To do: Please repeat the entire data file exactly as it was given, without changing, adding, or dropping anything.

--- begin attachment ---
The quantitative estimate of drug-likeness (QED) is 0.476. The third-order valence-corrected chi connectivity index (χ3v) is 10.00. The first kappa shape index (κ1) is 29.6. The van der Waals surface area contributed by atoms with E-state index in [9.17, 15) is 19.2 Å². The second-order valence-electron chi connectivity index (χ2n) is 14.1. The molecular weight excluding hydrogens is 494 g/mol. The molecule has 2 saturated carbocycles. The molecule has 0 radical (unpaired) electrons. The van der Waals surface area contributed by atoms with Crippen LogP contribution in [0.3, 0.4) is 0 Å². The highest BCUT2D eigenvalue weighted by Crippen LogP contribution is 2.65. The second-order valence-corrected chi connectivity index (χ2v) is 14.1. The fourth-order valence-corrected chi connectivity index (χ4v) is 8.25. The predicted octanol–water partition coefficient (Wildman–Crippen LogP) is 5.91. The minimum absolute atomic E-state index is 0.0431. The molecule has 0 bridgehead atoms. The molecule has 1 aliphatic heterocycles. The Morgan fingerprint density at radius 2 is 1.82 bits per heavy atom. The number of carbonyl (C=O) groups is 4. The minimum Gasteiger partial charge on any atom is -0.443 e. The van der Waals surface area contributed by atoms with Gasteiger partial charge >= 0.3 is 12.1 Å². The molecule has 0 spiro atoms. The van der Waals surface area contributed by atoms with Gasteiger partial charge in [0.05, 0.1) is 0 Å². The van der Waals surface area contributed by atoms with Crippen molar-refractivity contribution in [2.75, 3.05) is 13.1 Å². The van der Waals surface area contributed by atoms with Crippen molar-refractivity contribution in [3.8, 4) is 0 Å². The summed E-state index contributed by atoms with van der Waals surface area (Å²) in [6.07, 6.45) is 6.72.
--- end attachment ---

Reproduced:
The quantitative estimate of drug-likeness (QED) is 0.476. The third-order valence-corrected chi connectivity index (χ3v) is 10.00. The first kappa shape index (κ1) is 29.6. The van der Waals surface area contributed by atoms with E-state index in [9.17, 15) is 19.2 Å². The second-order valence-electron chi connectivity index (χ2n) is 14.1. The molecular weight excluding hydrogens is 494 g/mol. The molecule has 2 saturated carbocycles. The molecule has 0 radical (unpaired) electrons. The van der Waals surface area contributed by atoms with Crippen LogP contribution in [0.3, 0.4) is 0 Å². The highest BCUT2D eigenvalue weighted by Crippen LogP contribution is 2.65. The second-order valence-corrected chi connectivity index (χ2v) is 14.1. The fourth-order valence-corrected chi connectivity index (χ4v) is 8.25. The predicted octanol–water partition coefficient (Wildman–Crippen LogP) is 5.91. The minimum absolute atomic E-state index is 0.0431. The molecule has 0 bridgehead atoms. The molecule has 1 aliphatic heterocycles. The Morgan fingerprint density at radius 2 is 1.82 bits per heavy atom. The number of carbonyl (C=O) groups is 4. The minimum Gasteiger partial charge on any atom is -0.443 e. The van der Waals surface area contributed by atoms with Gasteiger partial charge >= 0.3 is 12.1 Å². The molecule has 0 spiro atoms. The van der Waals surface area contributed by atoms with Gasteiger partial charge in [0.05, 0.1) is 0 Å². The van der Waals surface area contributed by atoms with Crippen molar-refractivity contribution in [2.75, 3.05) is 13.1 Å². The van der Waals surface area contributed by atoms with Crippen molar-refractivity contribution in [3.8, 4) is 0 Å². The summed E-state index contributed by atoms with van der Waals surface area (Å²) in [6.07, 6.45) is 6.72.